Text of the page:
Last week, U.S. Secretary of State Antony Blinken joined representatives from four Arab countries and Israel in an unusual meeting. The purpose of the Negev Summit—hosted by Israel and attended by Blinken and his counterparts from Bahrain, Egypt, Morocco, and the UAE—was ostensibly to discuss regional security and economic cooperation in the spirit of the Abraham Accords, which normalized relations between Israel and several Arab countries. Instead, the summit danced around four topics that have generated considerable dissonance among the participants: Iran, Russia, energy prices, and Palestine.
Rather than using the talks to minimize their differences, the Negev participants came to the table with wildly different goals. Bahrain, Egypt, Israel, Morocco, and the UAE expressed their frustration with U.S. policies toward Iran and the potential concessions to the Islamic Republic that are emerging in the nuclear deal negotiations. They also complained about the United States’ lukewarm security commitment to its partners in the Middle East and the declared intention of U.S. President Joe Biden’s administration to limit its engagement in the region. Egypt used the summit to state its neutrality in the Ukraine war and to make America’s top diplomat aware of the strategic significance of its ties with Russia.
Blinken, on the other hand, aimed to enlist Middle Eastern support for the U.S. position on Russia and for the vital U.S. interest in controlling global energy prices. He also downplayed the gravity of the U.S. concessions to Iran, and he brought the Palestinian issue back to the table. Only he and his Egyptian counterpart addressed the need to resume peace talks between Israel and the Palestinian authority.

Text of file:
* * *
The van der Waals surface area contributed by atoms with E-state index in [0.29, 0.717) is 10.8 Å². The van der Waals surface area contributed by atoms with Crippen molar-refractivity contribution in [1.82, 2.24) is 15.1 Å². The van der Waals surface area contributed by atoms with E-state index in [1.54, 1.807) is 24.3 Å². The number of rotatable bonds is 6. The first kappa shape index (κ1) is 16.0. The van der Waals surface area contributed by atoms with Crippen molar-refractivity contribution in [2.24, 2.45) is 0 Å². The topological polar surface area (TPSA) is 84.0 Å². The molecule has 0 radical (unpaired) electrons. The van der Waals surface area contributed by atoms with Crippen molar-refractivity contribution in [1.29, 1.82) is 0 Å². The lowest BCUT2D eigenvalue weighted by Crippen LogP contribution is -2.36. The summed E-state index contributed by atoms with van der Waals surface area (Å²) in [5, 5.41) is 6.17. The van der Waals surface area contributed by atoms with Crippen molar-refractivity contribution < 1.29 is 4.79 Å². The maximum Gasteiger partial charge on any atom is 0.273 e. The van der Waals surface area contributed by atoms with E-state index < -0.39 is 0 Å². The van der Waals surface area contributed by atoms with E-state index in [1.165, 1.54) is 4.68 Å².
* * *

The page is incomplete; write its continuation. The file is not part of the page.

The participation of the Arab foreign ministers in an Israeli-convened meeting underscores the fact that Arab collaboration with Israel is no longer tied to an Israeli-Palestinian, two-state-solution peace agreement. Arab participants in the Negev Summit have come to see Israel in several ways: as a potential ally in regional security arrangements geared toward containing existing conflicts and combating the growing influence of Iran against the backdrop of a waning U.S. regional role; as a partner in prioritizing the development of strong economic, trade, and technological ties with Israel; and a combination of both objectives.
Since the 2020 signing of the Abraham Accords, the UAE and Bahrain have demonstrated their strategic commitment to collaborate with Israel on regional security. The three countries share a vital interest in combating Iran, especially as what they see as signs of concerning concessions emerge from the nuclear deal negotiations. These include possibly taking the Iranian Revolutionary Guard Corps off the U.S. list of terrorist entities. At the Negev Summit, Bahraini foreign minister Abdullatif bin Rashid Alzayani articulated with glaring clarity the emerging doctrine that Iran is the common enemy. Israeli Foreign Minister Yair Lapid made clear that the summit is sending a message to Iran that it should now fear the Arab and Israeli determination to combat its destructive role in the Middle East.
Morocco, another signatory of the Abraham Accords, is less concerned about Iran. It maintains its public discourse on the importance of a two-state solution for Israel and Palestine, but it has been intent on strengthening bilateral economic, trade, and security relations with Israel—as well as benefiting from its rapprochement with Tel Aviv to enlist U.S. support in its conflict with Algeria over the Western Sahara.